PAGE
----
What do you do?
I am the Dean of Distance Learning and Continuing Education and Director of the Technology in Early Childhood (TEC) Center at Erikson Institute in Chicago. Erikson Institute is the nation’s leading graduate school in child development and I hold a PhD in Early Childhood Education and Instructional Technology. I am also a Senior Fellow and Advisor of the Fred Rogers Center for Early Learning and Children’s Media at Saint Vincent College, where I co-chaired the working group that revised the 2012 NAEYC & Fred Rogers Center Joint Position Statement on Technology and Interactive Media as Tools in Early Childhood Programs. I am the editor of Technology and Digital Media in the Early Years: Tools for Teaching and Learning, co-published by Routledge/NAEYC in 2014 and have edited a new book, Family Engagement in the Digital Age: Early Childhood Educators as Media Mentors published by Routledge/NAEYC in 2016. In 2012 I received the Bammy Award and Educators Voice Award as Innovator of the Year from the Academy of Education Arts & Sciences. In 2015, I was honored as a children’s media Emerging Pioneer at the KAPi (Kids At Play International) Awards.
I have earned an international reputation as a leader in the innovative use of technology and distance-learning methods in early childhood teacher education and professional development to increase access, enhance learning, and improve teaching practices. Since 2001, I have partnered with Selena Fox of New Zealand Tertiary College to develop ecelearn, an innovative online approach for early childhood teacher education now being used in New Zealand, Australia, India, the Philippines and China. In 2012 I was invited to lecture at the Open University of China on effective practices for online teacher education.
So my career focuses on technology for teaching and learning including teacher preparation and professional development and to support healthy child development and learning in the early years. A consistent thread throughout has been the essential focus on media literacy.
Tell me about your latest work or project in media literacy.
The two books I have edited have included invited chapters from media literacy expert Faith Rogow, Media Literacy in Early Childhood Education: Inquiry-based Technology Integration (2014) and from Faith and Cyndy Scheibe, Sharing Media Literacy Approaches with Parents and Families (2016). Including media literacy chapters in both books acknowledges the important of media literacy for educators, parents and children growing up in the digital age.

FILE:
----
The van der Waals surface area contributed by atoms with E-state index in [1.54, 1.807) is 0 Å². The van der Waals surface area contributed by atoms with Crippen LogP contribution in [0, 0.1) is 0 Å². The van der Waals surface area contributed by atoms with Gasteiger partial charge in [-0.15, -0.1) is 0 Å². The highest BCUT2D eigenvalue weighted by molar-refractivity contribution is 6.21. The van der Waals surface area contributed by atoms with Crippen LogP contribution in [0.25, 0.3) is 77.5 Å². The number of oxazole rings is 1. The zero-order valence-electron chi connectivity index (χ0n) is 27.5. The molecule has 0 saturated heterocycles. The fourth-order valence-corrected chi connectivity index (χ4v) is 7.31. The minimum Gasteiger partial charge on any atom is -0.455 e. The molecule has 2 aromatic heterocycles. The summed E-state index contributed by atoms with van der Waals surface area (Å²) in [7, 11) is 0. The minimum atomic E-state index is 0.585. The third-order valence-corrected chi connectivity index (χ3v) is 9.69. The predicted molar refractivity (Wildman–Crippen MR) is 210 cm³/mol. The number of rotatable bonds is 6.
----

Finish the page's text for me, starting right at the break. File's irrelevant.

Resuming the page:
At the TEC Center at Erikson Institute we engage and empower early childhood educators to make informed decisions about the appropriate use of technology with children from birth to age 8. Through carefully selected resources and real-world examples, the Center strengthens educators’ media literacy and their ability to intentionally select, use, integrate, and evaluate technology in the classroom and other early childhood settings.
Our current focus on professional development to foster technology mentors, builds on media literacy principles and best practices in the early years and we have connected the dots between media literacy and technology as a tool for learning with topic areas including: developmentally informed technology integration, social emotional learning, Universal Design for Learning, coding and computational thinking, STEM and family engagement.
Why is media literacy important to you?
My work focuses on the adults who care for young children. In the digital age both educators and parents need media literacy to become mentors who can support children’s media literacy and model appropriate and intentional technology use to equip children for the world they live in. In the digital age, when young children have easy access to smartphone, tablets, computers and other devices, it is essential that we equip the children with the knowledge and skills of media literacy to safely and effectively navigate the online and on screen world. This places a high premium on helping the adults in children’s lives to better manage their own screen use and to engage and empower them through media literacy practices and to activate them as media mentors for 21st century learning. We have to start with the adults before we can have a positive impact on young children.
What are you most excited about in the media literacy field?
I’m excited by the growing interest in media literacy for the early years. Championed and defined by Faith Rogow, Cyndy Scheibe and others, there is an emerging definition and principles of media literacy that are appropriate for how young children learn and what their experiences with screen-media are. We need to extend these ideas to educators and parents so they can be media mentors for the children. The TEC Center at Erikson Institute is thrilled to be collaborating with NAMLE and the Association of Library Services for Children (ALSC) to plan a preconference day in Chicago next summer that will build off the media literacy in early childhood education convening organized by Faith Rogow in conjunction with the Philadelphia conference. This will allow us to continue the conversations started then, identify best practices and put the spotlight on innovative media literacy approaches that focus on adults and children.
Why did you become a NAMLE member, what benefits do you see to membership, and how will it support your work?
Given the scope of the work I am doing on technology and interactive media in the early years, it was a natural step to join NAMLE and become more deeply engaged in media literacy for the early years. The TEC Center is partnering with NAMLE to plan the event or next summer, and I continue to be inspired by the leadership of Faith Rogow. I’m excited about all that I can learn and the media literacy experts who will shape my work in the years to come.